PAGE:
Sekien’s description of a seven shaku byobu specifically references a story about the Chinese emperor Qin Shi Huang, in which he leaped over a 7 shaku tall byobu to escape an assassination attempt; a legend which would have been known to well-read Japanese during the Edo period. In this way, he invents a nice little narrative and finds a way to give this amusing yokai a fake history, legitimizing it as more than something he just made up.

Below is my sketch of the byōbu nozoki as it will eventually appear in my Patreon project and Kickstarter once it is painted. If you’d like to see the finished painting, consider joining one of those!

My byobu nozoki

A-Yokai-A-Day: Shokuin

The Book of the Hakutaku has passed 1000% funding, and more stretch goals are being added. Today’s yokai, Shokuin, will be appearing in the book as one of the over 100 fully illustrated entries.

Shokuin
燭陰
しょくいん
“torch shadow”

Shokuin as he appears in the Shan hai jing

Shokuin is an impressive beast. He originally comes from China, and was brought to Japan in the Sengaikyo (Chinese: Shanhaijing; “The Classics of the Mountains and Seas”), an encyclopedia of fantastical Chinese mythology. In China he is known as Zhuyin or Zhulong. (Shokuin is the Japanese pronunciation of the characters that make up Zhuyin.)

A lot of yokai were lifted from the Shanhaijing by authors like Toriyama Sekien—some of them more or less word for word, others undergoing a bit of a transformation and reinterpretation, depending on how much liberty the authors decided to take. Shokuin doesn’t undergo too much of a change from his original form.

Sekien describes Shokuin as a god who lives at the foot of Mount Shō, near the northern sea. He has the face of a human, and the body of a red dragon. His body is 1000 ri long (a ri is an ancient unit of measurement which varies quite a bit from age to age and place to place; and 1000 is a number which means “a whole lot,” so suffice it to say, Shokuin is big—at least a few thousand kilometers long).

Toriyama Sekien’s Shokuin

There’s a bit more information about him in the Shanhaijing which Sekien referenced. When Shokuin opens his eyes, it becomes daytime, and when he closes his eyes, it becomes night. When he breathes in it becomes summer, and when he breathes out it becomes winter. So not only is he big, but he is so big that he is responsible for the seasons and the days! He does not need to eat, drink, or breathe, but if he does breathe it causes huge storms.

Judging by his size and the unique side effects of his blinking and breathing altering the day/night and seasonal cycles, it seems that Shokuin was a personification of the sun, or at least a kind of solar or fire deity in ancient China. He appears in a number of other Chinese sources, but like all good mythology, there are contradictory “facts” about precisely where he lives and other details.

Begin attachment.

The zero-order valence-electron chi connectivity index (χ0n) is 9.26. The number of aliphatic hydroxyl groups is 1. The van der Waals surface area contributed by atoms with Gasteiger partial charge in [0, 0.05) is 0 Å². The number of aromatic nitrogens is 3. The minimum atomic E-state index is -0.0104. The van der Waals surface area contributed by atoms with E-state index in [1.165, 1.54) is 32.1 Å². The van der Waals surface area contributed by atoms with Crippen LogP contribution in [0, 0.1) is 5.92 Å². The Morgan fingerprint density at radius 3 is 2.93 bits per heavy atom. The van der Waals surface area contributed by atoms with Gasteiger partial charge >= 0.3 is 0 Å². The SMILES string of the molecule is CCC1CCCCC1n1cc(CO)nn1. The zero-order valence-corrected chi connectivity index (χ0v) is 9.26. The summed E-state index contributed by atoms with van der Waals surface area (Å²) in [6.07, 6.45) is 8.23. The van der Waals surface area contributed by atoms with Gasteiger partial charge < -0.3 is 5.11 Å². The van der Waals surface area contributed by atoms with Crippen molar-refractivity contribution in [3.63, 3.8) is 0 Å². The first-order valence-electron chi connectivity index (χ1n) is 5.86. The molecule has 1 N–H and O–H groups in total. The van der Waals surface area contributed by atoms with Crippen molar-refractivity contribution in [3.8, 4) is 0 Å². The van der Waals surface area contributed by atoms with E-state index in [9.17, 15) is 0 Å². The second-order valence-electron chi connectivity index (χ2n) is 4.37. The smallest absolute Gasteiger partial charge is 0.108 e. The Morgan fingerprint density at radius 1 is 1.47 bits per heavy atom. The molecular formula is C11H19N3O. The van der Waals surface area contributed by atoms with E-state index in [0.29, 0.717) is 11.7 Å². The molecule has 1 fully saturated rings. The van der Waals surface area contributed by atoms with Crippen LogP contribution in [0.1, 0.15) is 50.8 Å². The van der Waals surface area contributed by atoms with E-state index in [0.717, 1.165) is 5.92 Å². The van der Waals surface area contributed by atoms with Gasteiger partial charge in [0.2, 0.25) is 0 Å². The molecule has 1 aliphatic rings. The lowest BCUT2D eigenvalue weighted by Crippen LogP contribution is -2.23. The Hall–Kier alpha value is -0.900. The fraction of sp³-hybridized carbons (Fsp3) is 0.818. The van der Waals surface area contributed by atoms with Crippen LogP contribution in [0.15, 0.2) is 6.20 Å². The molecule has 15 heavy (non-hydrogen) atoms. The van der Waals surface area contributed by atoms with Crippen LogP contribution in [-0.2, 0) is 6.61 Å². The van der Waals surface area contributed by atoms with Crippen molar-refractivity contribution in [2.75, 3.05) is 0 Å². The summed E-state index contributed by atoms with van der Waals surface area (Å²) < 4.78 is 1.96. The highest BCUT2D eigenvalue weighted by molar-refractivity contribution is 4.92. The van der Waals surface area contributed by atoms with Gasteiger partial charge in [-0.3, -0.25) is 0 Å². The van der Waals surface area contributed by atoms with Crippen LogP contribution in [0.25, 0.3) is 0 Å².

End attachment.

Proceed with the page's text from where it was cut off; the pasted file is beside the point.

It has also been speculated that Shokuin is a deification of the aurora borealis. This makes sense when we consider that his home mountain is placed in the north sea, i.e. the Arctic circle. It’s also interesting to note that an ancient Chinese word for the aurora was “red spirit.” It’s easy to imagine the feelings an ancient explorer would have felt traveling far north and seeing the northern lights—a giant red line dancing back and forth across the sky. It’s only natural he might think it was a writhing red dragon thousands of kilometers long.

Shokuin, appearing in The Book of the Hakutaku

A-Yokai-A-Day: Kosamebo

The Kickstarter rolls along, having completed one full week. Today, a new stretch goal has been unlocked: double the yokai postcards! Check it out!

Kosamebō
小雨坊
こさめぼう
“light rain monk”

Toriyama Sekien’s kosamebō

Kosamebō is a monk/priest yokai which appears in the mountains on drizzly nights. When a traveler passes near this yokai, it accosts them and begs for alms in the form of small change or food.

Toriyama Sekien specifically mentions Mount Ōmine and Mount Katsuragi—two holy mountains in the shugendō religion—as places where kosamebō may be encountered. However, other authors have mentioned kosamebō encountered in the Tsugaru area of Tōhoku, and other mountain ranges, so it does not appear to be limited to specific mountains or religious sects.

It should be noted that this yokai doesn’t do anything other than beg for coins or a bite to eat. It also doesn’t actually summon the rain, like other rain yokai do (ame onna, amefuri kozō)—it just appears on rainy nights. This begs the question: where is the yokai in all of this?? It sounds to me just like a regular old beggar monk!

Still, in his illustration, the kosamebō does look positively monstrous, and it’s fair to say that not all yōkai necessarily perform amazing tricks or feats. I suppose I can give this guy a pass. And far be it for me to question Toriyama Sekien!